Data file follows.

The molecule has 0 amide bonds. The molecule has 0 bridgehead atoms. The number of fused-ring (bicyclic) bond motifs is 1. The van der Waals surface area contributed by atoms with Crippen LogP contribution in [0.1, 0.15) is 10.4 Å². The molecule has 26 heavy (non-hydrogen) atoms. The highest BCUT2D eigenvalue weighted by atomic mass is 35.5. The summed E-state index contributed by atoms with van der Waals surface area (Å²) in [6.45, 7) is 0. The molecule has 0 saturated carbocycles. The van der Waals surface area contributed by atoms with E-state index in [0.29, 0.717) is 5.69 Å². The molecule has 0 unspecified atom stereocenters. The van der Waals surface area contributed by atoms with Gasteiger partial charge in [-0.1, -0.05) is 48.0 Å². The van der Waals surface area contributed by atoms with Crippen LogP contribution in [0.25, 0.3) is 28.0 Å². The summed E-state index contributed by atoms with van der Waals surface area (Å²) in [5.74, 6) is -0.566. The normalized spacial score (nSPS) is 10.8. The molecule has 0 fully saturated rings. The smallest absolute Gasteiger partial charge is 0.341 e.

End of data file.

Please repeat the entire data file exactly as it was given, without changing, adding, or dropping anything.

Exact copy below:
The molecule has 0 amide bonds. The molecule has 0 bridgehead atoms. The number of fused-ring (bicyclic) bond motifs is 1. The van der Waals surface area contributed by atoms with Crippen LogP contribution in [0.1, 0.15) is 10.4 Å². The molecule has 26 heavy (non-hydrogen) atoms. The highest BCUT2D eigenvalue weighted by atomic mass is 35.5. The summed E-state index contributed by atoms with van der Waals surface area (Å²) in [6.45, 7) is 0. The molecule has 0 saturated carbocycles. The van der Waals surface area contributed by atoms with E-state index in [0.29, 0.717) is 5.69 Å². The molecule has 0 unspecified atom stereocenters. The van der Waals surface area contributed by atoms with Gasteiger partial charge in [-0.1, -0.05) is 48.0 Å². The van der Waals surface area contributed by atoms with Crippen LogP contribution in [0.25, 0.3) is 28.0 Å². The summed E-state index contributed by atoms with van der Waals surface area (Å²) in [5.74, 6) is -0.566. The normalized spacial score (nSPS) is 10.8. The molecule has 0 fully saturated rings. The smallest absolute Gasteiger partial charge is 0.341 e.